And in the book you have some heartbreaking accounts about the extents to which some of these people would go in order to fight their urges and try to have this God-oriented agency.
The one that really sticks in my mind is this man I interviewed, an ex-gay man from a very cold state in New England. He wanted to stop fantasizing about men before he went to bed at night, so he would lie in bed and if he found himself veering into this realm of fantasy, he would get out of bed without a blanket and lie on the cold floor of his apartment and read the Bible until he fell asleep. That was his choice to do. That’s not a practice that Exodus necessarily endorses, but it definitely goes to show the extreme choices that people made in order to curb their desires.
What happens when people in these groups end up failing, either with weight loss or with their “struggle” to become heterosexual?
The goal post for success can be very porous. There’s a lot that counts for success. For example, at First Place, members have nine commitments that include things like following a certain eating plan, getting exercise, doing Bible study, showing up at meetings, encouraging others in between sessions, etc. If people aren’t necessarily losing weight, it becomes easy to call upon one of these other standards as success. In the case of the ex-gay ministry, they overtly say that the opposite of homosexuality isn’t heterosexuality, it’s holiness. Well, holiness may in fact be easier to achieve than heterosexuality for a lot of people in the ministry. When people actually fail, when they actually transgress, when a man goes and has sex with another man, for example, there is the opportunity to repent through confession. They tell the group what they did, they are adequately remorseful, and they return to the group’s good graces and submit themselves to the group’s discipline once again.
In the conclusion you note something really fascinating, which is that in American culture we tend to construct an opposing duality around the secular and the religious.
I have a good example of this. In terms of this secular/religious question, there is a common-sense understanding that American culture has become increasingly secular. Well, I would argue that certain forms of religious sensibilities have become secularized. They’ve become so common-sense that they are unmarked in American culture, or their underlying religious concerns have become obfuscated. The image that kept coming back to me is one that I saw at First Place. The first thing that folks do in the meetings is a weigh in, and at First Place, before you get on the scale you have to recite your Bible verse for the week. You go in, step on the scale, recite your Bible verse, and the group leader records whether or not you lost weight and whether or not you got your Bible verse right. It’s like the idea of putting your flag on the moon. Is it religion giving its deference to what is actually the moral authority in this culture, weight, or is it just making clear the compatibility between Christian ideals and the weight loss dogma?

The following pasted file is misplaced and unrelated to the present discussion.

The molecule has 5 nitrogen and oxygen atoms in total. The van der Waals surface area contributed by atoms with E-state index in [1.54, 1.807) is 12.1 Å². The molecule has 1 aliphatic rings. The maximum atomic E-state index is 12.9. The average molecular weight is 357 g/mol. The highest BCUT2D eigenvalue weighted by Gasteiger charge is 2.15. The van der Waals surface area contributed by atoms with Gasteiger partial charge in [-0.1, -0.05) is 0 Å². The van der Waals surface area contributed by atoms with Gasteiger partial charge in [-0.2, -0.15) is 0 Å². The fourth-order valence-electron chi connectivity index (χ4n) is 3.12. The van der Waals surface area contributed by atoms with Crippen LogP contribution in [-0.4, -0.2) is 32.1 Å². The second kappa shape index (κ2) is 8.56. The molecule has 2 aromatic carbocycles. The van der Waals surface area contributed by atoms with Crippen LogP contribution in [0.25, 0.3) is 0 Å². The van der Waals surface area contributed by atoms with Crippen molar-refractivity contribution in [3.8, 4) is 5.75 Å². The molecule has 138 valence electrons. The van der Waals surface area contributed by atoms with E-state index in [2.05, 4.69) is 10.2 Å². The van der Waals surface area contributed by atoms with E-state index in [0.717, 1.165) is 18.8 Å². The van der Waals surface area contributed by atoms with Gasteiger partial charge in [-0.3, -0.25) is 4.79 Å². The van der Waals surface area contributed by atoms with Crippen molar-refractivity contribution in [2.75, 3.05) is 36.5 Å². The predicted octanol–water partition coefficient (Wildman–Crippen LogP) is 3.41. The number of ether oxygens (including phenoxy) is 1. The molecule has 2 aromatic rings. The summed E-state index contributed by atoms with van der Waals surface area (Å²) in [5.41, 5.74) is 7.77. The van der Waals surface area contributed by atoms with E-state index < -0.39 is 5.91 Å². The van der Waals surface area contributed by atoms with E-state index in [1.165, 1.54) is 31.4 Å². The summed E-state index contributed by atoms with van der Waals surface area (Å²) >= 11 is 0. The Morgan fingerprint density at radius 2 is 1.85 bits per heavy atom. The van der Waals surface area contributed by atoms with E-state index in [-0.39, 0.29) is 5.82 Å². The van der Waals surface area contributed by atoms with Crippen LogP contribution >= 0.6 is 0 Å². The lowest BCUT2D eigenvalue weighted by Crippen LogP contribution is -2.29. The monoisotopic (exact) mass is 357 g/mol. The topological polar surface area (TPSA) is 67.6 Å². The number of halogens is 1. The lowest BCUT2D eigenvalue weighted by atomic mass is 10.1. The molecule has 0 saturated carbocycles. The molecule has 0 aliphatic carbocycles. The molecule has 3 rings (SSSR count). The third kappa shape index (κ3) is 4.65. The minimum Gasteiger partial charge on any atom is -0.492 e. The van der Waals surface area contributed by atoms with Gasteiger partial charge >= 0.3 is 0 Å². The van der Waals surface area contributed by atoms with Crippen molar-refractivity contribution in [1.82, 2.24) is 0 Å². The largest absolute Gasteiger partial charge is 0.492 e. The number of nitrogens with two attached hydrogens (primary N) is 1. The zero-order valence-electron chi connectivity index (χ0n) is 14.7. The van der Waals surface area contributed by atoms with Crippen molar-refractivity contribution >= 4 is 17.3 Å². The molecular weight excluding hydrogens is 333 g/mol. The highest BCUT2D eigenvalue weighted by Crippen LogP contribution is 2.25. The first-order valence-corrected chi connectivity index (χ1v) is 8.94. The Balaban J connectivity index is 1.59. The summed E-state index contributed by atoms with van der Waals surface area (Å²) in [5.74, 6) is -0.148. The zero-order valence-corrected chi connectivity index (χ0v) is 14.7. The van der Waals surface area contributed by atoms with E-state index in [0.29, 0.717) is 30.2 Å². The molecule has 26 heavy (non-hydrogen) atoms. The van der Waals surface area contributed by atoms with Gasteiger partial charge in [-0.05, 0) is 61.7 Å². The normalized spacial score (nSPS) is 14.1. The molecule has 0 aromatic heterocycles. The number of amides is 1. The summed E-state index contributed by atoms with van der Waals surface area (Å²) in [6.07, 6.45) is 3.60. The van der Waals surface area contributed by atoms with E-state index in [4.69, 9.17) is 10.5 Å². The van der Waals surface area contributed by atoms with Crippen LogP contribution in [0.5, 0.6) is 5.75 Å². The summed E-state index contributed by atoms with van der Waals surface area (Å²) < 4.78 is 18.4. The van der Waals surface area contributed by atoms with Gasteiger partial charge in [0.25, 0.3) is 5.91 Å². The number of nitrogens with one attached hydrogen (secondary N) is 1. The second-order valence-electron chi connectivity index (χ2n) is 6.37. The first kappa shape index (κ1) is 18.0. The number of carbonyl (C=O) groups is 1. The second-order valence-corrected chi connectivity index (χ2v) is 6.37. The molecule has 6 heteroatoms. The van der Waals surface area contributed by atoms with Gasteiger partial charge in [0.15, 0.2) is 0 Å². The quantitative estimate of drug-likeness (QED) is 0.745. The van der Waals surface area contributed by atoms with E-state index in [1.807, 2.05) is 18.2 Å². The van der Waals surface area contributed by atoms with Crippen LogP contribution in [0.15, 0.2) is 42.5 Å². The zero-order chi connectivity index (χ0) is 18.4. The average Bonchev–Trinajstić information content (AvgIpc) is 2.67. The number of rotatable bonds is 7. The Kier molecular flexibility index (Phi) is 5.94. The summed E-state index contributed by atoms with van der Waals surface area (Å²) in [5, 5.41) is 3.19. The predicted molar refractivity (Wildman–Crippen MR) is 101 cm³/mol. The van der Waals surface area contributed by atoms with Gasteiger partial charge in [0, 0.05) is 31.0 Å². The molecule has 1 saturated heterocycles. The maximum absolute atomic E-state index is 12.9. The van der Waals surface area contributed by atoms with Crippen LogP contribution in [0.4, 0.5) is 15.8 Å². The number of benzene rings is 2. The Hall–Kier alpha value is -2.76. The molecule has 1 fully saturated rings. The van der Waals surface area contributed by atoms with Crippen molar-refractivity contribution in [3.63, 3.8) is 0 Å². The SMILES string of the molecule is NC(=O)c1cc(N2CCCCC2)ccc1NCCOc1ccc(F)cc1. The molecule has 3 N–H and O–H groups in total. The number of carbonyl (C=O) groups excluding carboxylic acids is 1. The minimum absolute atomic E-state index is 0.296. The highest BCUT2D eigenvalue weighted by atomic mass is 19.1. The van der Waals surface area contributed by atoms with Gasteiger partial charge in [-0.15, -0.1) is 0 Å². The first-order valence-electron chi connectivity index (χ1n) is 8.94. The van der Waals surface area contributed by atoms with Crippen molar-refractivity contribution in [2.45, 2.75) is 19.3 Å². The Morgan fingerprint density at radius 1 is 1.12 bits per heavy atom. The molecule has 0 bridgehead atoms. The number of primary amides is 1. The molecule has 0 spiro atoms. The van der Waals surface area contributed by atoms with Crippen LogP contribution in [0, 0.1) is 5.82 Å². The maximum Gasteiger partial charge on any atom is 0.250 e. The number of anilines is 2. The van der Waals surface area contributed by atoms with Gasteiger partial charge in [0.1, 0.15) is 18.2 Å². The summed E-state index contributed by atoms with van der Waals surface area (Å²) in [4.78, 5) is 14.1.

Which do you think it is?
I tend to go back and forth, but I do think practices like that reveal the deep religious sensibilities underneath programs like weight loss and things that are addressed in scientific and health-related language. In some ways I think First Place just returns the explicit religious marks to something that seems to be secular, but actually has very deep moral concerns undergirding it.
At the end of the book, you make a really nice observation that evangelicalism can actually be really progressive and queer in certain unexpected ways.
One of the interesting things about the ex-gay ministries is, in a certain sense, how queer they are. I went to Exodus International’s 30th anniversary conference. Jerry Falwell was there to address Exodus, and he is quite controversial because of what he’s said in the past about gay people. The act that preceded Jerry Falwell was a skit from a Christian theater troupe about a former drag queen trying to join a church Bible study. At one point in the skit, the former drag queen talks about how he used to fantasize about a handsome hero taking him away. Eventually he realizes that Jesus is his real hero, and another character says, “That makes it sound like Jesus is your lover! That’s biblical!” So in front of Jerry Falwell, an ex-gay ministry said that it’s biblical for a man to call Jesus his lover! There is a certain kind of playfulness and queerness that is possible in their world to a degree that’s really surprising to me. And Jerry Falwell didn’t get up and leave.